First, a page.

Woodway budget provides for wage increases, but no new revenue through tax rate

Woodway’s budget officials propose raising wages for all employees while keeping the tax rate at the state’s set rate with no new revenue.

The Woodway City Council on Monday discussed the preliminary budget that city Finance Director Brenda Hernandez submitted in June. It includes a proposal to reduce the tax rate by 1.93 cents per $100 of value. Given increased property values, the reduced tax rate is expected to generate the same amount of revenue as in the 2023-24 fiscal year, not counting properties added to the tax rolls last year.

Council members appeared to agree to reduce the tax rate from 37.37 cents to 35.44 cents, thereby supporting a balanced budget, but some called for alternatives to adjusting the wage increase model.

The City Council will vote on the final budget and tax rate in the coming weeks. The actual proposed property tax rate will not be determined until the McLennan Central Appraisal District submits the final, certified property values ​​on the tax roll around July 25.

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The average home value in Woodway rose to $437,000 in the first assessments this year, up from $422,000 last year, according to the McLennan Central Appraisal District’s first assessment data in May.

Wage and capital expenditure

Hernandez proposed spending $11 million on employee salaries and benefits, including $9.1 million for the tax-funded general fund, $1.3 million for the fee-funded water and sewer fund and about $600,000 for the Carleen Bright Arboretum operating fund.

Planned capital expenditures and equipment replacements from the general fund departments, not included in operating funds, total $2.4 million. Capital expenditures from the utility funds of $2.4 million were also requested for the water and wastewater utilities.

Many capital expenditures at Woodway are set aside in operating funds for years before being spent, rather than selling bonds for most capital projects.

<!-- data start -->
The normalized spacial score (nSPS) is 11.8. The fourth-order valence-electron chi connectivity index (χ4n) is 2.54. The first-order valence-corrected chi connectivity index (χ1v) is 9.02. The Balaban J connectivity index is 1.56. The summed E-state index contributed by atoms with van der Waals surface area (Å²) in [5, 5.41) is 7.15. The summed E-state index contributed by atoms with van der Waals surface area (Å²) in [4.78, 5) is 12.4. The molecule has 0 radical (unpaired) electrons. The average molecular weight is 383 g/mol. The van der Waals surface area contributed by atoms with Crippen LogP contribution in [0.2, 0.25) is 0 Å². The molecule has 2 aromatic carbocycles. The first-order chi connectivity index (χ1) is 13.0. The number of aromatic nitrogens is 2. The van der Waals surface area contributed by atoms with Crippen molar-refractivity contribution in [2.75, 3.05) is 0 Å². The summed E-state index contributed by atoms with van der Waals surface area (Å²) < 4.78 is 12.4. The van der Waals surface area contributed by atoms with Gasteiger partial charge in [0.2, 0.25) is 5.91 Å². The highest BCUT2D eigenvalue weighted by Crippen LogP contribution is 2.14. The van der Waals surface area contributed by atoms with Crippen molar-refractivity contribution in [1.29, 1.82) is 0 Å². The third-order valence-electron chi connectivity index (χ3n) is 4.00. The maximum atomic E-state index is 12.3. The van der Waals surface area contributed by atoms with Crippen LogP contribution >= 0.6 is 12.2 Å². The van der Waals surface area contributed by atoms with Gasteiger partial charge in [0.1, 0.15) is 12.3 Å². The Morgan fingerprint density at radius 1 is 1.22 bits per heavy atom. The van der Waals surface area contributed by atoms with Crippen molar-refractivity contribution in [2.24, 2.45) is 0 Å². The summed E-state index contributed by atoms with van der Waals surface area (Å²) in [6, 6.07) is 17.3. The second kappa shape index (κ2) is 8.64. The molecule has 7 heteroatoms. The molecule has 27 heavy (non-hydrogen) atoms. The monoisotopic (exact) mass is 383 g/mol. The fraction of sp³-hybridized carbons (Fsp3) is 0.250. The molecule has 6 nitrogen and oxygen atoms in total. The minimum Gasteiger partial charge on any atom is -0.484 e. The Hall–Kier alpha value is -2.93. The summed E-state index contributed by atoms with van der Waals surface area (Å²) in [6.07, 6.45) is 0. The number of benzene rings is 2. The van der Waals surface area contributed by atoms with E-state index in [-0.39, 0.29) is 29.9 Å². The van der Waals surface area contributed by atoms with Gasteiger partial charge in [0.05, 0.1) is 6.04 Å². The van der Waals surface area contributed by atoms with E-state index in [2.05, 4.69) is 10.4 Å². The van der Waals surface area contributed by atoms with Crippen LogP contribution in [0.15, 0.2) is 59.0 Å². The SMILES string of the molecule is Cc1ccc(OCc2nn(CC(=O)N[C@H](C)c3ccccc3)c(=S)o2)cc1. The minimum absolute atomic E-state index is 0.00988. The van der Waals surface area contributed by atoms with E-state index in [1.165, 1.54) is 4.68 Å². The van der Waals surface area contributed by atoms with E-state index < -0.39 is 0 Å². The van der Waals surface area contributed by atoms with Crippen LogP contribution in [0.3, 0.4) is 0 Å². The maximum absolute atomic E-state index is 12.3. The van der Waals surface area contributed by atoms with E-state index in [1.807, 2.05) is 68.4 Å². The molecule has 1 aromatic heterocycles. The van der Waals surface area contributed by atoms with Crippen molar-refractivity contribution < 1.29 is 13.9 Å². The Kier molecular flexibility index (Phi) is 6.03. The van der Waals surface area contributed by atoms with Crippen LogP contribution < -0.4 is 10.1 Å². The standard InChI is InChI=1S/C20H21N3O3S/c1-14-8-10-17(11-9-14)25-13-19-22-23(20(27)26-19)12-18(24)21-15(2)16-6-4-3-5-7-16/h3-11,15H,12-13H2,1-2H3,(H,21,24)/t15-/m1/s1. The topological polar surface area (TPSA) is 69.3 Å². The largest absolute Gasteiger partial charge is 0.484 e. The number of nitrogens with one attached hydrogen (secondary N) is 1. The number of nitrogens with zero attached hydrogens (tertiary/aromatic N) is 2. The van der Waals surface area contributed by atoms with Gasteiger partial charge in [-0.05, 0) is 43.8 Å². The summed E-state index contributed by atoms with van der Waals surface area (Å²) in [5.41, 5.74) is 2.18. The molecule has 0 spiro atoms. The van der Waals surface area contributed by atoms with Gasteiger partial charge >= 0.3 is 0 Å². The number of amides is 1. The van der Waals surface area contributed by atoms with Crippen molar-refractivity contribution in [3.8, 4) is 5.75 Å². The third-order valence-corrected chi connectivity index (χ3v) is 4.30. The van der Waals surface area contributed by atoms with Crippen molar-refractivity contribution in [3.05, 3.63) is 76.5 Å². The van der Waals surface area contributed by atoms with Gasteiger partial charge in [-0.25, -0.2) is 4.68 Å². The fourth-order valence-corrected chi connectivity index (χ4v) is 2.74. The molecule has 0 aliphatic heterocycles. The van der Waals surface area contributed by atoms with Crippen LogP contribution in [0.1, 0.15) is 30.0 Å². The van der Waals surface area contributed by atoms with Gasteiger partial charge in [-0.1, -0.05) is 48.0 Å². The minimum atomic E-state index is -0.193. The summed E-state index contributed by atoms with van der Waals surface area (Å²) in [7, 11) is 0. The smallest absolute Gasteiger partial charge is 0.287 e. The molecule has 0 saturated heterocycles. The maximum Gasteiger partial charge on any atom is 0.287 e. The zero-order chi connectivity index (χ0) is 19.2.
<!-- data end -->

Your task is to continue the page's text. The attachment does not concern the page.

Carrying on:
All working capital included capital expenditure requests totaling $71,500.

Employee increases

The preliminary budget calls for a 5% cost of living increase for all employees, with merit increases of 4% for employees with an “A” rating and 2% for employees with a “B” rating. Employees with a rating below a B will be placed on merit increase plans and will not receive merit increases.

At the suggestion of Councilman David Russell, Hernandez agreed to prepare an alternative raise model with a 4% cost-of-living increase and merit increases of 3% to 5%. Russell said this would give employees more incentive to work hard and improve their performance.

Councilmember Cook and Hernandez reminded the council that inflation was above 5% and as high as 9% as the pandemic was waning and employees had not received a cost-of-living increase of more than 5%. Cook said the council still needs to catch up with inflation from previous years.

General Fund Expenditure

The general fund, which covers administration, public safety, parks, roads and other general government services, would receive $5.42 million in property tax revenue, $4.43 million in sales tax revenue and $760,000 in franchise fees. Other general fund revenue, including permits, court fines and the mixed beverage tax, would total $1.33 million.

The largest expenditure item in the general fund goes to the Department of Public Safety at $7.27 million, which is about $210,000 less than the 2023-24 budget.

Public Safety Director Chief Khalil El-Halabi told the council he was able to cut costs because Midway ISD is developing its own police department, meaning Woodway will need three fewer public safety officers. Woodway’s public safety officers are trained as firefighters, police officers and emergency medical technicians.

Revenue and tax rate

The proposed property tax rate yields an expected revenue of nearly $7 million on an estimated net taxable value of the properties of $1.97 billion. Actual tax rolls are expected to be delivered by the McLennan Central Appraisal District around July 25.

The finance director estimated the total value of the properties at $2.14 billion and the property tax exemptions at $170 million.

Council members David Keyston and Russell asked staff on Monday to plan for a tax rate with no new revenue, and Mayor Amine Qourzal and other council members nodded in agreement without objecting.

Of the $7 million in property taxes, about 78% would go to the general fund, 12.8% to future road improvements, 5% to bond repayment and 4.3% to long-term capital projects.

Cook proposed to the council on Monday that they retain a contribution of about $295,000 to the long-term capital projects fund and keep that revenue in the general fund. That way, a balanced budget could be achieved without having to touch reserves. The rest of the council agreed in principle.

Since the fund was established in 2015, the city has not spent a cent of it, Hernandez said.

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